November 30, 2005
For charities, the holiday season is usually the best time to collect donations, but not this year. The reason for the shortage is one of the destructive hurricanes in history.
"In Charlottesville ,one in four individuals live in poverty," said Cathy Smith Train, the local United Way President.
It's a scary statistic that the United Way is fighting every day to change, but the numbers haven't gone down any further since Hurricane Katrina hit.
"It was appropriate that we reached out and supported our other citizens in other areas but now we need to look in our own backyard and make sure that we don't forget people right here at home," said Train.
The United Way is hoping mailings will help collect more donations. They need 60 percent more donations before they'll hit their goal for this year.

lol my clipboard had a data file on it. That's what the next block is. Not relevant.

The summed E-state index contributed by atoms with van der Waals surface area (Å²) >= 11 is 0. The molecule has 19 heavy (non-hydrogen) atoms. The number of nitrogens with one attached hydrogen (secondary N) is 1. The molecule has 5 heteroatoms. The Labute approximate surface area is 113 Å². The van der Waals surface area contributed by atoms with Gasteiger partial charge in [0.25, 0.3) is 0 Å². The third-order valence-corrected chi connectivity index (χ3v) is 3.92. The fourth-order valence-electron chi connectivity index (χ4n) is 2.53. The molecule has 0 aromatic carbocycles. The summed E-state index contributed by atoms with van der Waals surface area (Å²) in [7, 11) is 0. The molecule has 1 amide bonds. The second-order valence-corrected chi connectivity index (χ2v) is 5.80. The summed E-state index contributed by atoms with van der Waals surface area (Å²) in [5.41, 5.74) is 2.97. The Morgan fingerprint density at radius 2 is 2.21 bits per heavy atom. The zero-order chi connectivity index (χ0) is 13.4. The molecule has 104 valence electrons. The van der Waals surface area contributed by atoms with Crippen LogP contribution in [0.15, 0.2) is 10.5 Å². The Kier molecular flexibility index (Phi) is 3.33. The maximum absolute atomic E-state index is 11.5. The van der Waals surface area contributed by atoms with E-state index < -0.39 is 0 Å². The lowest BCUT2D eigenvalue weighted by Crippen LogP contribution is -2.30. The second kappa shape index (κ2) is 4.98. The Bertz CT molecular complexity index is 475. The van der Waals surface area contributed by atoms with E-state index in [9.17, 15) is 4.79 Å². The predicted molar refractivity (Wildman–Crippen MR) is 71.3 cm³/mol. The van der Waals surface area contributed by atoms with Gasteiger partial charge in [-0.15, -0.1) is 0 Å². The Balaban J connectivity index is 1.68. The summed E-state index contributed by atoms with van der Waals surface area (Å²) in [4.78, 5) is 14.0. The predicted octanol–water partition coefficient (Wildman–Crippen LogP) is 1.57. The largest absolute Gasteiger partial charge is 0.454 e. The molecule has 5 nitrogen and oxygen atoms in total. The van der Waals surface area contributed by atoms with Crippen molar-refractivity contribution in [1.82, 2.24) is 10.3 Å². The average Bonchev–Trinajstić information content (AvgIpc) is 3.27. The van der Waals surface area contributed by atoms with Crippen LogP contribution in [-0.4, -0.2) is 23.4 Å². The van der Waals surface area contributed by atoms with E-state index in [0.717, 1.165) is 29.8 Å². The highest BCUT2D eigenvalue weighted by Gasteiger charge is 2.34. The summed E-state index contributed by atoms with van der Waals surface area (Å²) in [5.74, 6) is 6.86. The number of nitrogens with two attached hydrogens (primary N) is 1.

"We are concerned as to whether or not we'll be able to keep up the same level of service," said Major Bruce Smith, of the Salvation Army.
Major Smith knows the Salvation Army is also low on funds. While the Kettle Bells keep ringing, the money is moving in very slowly.
They're down nearly $18,000 compared to last year. These are donations that would go toward food and shelter for families and of course presents for the children.
"[There are] a lot of children who are going to be in need of toys and gifts who want to wake up on Christmas morning and have the same surprise that any other children would have on Christmas day."
But, unless the donations start dropping in, these charities won't be able to help the people who can't help themselves.
Both charities are extremely appreciative of all the gifts that were given to help Katrina victims, but they want to remind the community that there is a need here at home.
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